The delta adjusted notional value is used to show the value of an option. This is different from most other derivatives, which use gross notional value or, in the case of interest rate derivatives, a 10-year bond equivalent value. Investors can calculate the delta-adjusted notional value of a portfolio by adding the options' weighted deltas together.

The delta adjusted notional value quantifies changes to a portfolio's value if it was comprised of underlying equity positions, instead of options contracts. For example, a stock is trading at $70 and the delta of the related call option is 0.8. In this case, the value of the weighted delta for the option is $56 ($70 x 0.80).

Key Takeaways

  • Investors add options' weighted deltas together to calculate the delta-adjusted notional value.
  • Delta refers to the sensitivity of a derivative price to changes.
  • To calculate the notional value, multiply units in the contract by the spot price.

Explaining Delta

In derivatives trading terminology, "delta" refers to the sensitivity of the derivative price to changes in the price of the underlying asset. For example, an investor purchases 20 call option contracts on a stock. If the stock goes up by 100% but the value of the contracts only increases by 75%, the delta for the options will be 0.75.

Call option deltas are positive, while put option deltas are negative.

Delta measures the change in option premium generated by a change in the underlying security. Delta's value ranges from -100 to 0 for puts and 0 to 100 for calls (multiplied by 100 to move the decimal). Puts generate negative delta because they have a negative relationship to the underlying security i.e. put prices fall when the underlying rises and vice versa.

On the other hand, call options generate a positive relationship with the underlying security's price. So, if the underlying goes higher so does the call premium, as long as other variables that include implied volatility and time remaining until expiration remain constant. Conversely, if the underlying price falls, the call premium will also fall, as long as other variables remain constant.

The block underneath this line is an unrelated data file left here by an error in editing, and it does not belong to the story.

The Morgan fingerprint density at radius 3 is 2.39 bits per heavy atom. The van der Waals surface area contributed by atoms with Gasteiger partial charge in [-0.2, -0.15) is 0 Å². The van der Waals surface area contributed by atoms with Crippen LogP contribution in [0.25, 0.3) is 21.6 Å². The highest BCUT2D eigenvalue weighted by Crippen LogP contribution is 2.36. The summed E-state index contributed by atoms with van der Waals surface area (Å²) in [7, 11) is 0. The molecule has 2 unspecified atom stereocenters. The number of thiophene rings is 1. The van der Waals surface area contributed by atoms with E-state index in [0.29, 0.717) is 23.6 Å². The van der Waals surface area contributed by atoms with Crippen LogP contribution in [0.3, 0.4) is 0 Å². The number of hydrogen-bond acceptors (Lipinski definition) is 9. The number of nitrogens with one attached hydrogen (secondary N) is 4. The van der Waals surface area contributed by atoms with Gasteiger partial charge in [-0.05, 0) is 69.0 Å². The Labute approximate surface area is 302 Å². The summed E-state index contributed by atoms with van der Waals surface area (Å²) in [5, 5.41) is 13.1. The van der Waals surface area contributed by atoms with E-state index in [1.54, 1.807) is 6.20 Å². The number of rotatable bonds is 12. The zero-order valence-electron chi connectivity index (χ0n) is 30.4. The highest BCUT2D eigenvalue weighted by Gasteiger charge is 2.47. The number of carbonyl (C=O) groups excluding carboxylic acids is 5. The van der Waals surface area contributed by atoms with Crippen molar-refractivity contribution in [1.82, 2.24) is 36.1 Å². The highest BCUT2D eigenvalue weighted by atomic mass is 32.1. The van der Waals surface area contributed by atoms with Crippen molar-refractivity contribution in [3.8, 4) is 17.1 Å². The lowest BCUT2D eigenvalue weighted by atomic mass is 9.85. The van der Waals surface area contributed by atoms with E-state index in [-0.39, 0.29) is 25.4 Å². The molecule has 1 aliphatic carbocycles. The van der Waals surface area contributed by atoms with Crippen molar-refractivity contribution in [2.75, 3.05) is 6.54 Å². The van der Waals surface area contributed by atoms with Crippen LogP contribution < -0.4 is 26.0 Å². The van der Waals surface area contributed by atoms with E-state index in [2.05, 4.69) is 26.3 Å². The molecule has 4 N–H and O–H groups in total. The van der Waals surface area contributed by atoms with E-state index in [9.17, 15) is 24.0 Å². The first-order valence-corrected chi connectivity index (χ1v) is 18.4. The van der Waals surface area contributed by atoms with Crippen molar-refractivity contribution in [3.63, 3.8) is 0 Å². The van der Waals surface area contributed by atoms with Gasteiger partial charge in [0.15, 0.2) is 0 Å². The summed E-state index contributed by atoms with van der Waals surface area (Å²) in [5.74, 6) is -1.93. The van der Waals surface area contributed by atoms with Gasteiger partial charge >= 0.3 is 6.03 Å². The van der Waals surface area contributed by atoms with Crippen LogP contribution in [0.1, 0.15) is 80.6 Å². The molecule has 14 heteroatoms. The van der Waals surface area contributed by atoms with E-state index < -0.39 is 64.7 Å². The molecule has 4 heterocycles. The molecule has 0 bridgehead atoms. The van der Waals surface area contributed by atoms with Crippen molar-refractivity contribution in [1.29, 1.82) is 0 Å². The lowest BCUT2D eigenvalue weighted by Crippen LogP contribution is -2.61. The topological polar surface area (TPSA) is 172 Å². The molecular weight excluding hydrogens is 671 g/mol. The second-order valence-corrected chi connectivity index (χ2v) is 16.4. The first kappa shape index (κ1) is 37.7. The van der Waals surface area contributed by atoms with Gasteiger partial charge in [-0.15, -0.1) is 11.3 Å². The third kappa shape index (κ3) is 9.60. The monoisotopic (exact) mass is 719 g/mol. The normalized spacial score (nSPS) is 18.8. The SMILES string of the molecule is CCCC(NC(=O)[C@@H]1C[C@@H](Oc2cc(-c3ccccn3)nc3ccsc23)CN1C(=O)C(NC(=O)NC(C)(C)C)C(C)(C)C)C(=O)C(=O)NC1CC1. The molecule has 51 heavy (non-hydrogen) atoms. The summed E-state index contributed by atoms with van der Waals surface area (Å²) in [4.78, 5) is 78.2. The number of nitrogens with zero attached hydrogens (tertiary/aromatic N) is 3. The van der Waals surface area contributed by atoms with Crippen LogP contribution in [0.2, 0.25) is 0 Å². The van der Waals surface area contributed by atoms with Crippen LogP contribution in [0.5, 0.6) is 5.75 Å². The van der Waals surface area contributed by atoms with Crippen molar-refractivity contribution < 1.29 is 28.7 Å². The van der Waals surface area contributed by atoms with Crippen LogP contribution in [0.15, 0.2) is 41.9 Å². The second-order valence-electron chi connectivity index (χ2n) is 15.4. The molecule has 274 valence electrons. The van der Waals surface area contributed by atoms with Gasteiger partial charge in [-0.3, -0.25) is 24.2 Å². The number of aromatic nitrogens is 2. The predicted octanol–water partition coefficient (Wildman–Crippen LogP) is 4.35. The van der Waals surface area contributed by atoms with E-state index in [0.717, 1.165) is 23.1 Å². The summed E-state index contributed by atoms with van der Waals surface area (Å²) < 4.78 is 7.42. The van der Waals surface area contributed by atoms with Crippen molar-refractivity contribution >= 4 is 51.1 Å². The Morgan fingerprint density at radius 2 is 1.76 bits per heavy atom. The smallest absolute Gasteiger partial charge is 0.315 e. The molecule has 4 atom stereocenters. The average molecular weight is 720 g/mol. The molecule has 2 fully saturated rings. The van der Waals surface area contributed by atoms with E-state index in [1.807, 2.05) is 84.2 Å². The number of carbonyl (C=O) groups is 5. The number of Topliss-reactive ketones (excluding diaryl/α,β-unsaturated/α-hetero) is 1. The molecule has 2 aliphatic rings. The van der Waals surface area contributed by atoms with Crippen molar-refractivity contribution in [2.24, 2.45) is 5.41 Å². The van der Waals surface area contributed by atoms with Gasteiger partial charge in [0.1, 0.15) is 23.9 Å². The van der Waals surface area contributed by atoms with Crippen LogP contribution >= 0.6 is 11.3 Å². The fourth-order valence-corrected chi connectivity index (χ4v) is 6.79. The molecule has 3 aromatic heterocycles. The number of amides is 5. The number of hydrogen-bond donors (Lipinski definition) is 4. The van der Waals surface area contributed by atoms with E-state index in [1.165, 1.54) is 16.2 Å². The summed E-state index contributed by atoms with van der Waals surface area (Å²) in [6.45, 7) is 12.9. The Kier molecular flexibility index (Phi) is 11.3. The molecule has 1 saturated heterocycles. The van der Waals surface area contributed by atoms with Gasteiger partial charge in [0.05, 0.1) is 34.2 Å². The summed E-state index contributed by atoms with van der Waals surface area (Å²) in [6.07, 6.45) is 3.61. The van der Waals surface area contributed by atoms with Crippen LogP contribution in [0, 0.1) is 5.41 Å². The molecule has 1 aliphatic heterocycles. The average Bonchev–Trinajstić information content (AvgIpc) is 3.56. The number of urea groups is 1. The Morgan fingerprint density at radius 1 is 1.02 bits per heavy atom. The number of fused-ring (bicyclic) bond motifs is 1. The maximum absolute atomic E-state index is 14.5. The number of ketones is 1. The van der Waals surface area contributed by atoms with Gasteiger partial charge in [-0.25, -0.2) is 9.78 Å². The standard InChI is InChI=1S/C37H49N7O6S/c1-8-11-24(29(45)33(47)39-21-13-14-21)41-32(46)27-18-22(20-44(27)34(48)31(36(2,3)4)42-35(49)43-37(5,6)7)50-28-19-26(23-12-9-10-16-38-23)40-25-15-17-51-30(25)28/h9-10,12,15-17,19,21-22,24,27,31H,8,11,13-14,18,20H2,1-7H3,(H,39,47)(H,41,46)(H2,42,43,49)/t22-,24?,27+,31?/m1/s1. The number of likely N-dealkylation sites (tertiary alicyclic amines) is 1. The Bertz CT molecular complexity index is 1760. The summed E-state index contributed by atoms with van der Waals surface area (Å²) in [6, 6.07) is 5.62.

An at-the-money option generates a delta of approximately 50, meaning the option premium will rise or fall by one-half point in reaction to a one-point move up or down in the underlying security. For example, an at-the-money wheat call option has a delta of 0.5, and wheat rallies 10 cents. The premium will increase by approximately 5 cents (0.5 x 10 = 5), or $250 (each cent in premium is worth $50).

Explaining Notional Value and Delta Adjusted Exposure

Notional value is the total amount of an option contract's underlying asset at its spot price. This term differentiates between the amount of money invested and the amount associated with the whole transaction.

Notional value is calculated by multiplying the units in one contract by the spot price. This is easy to demonstrate with an indexed futures contract. For example, an investor or trader wants to buy one gold futures contract. The contract will cost the buyer 100 troy ounces of gold. If the gold futures contract is trading at $1,300, it then has a notional value of $130,000 (1,300 x 100).

Options have a delta-dependent sensitivity so their notional value is not as straightforward as an indexed futures contract. Instead, the option's notional value needs to be adjusted based on the sum of exposures within the portfolio. The easiest way to calculate this delta adjusted notional value is to calculate the delta for each individual option and add them together.

Notional value is useful in determining exposure levels in interest rate swapstotal return swapsequity options, foreign currency exchange derivatives and exchange traded funds (ETFs). delta adjusted exposure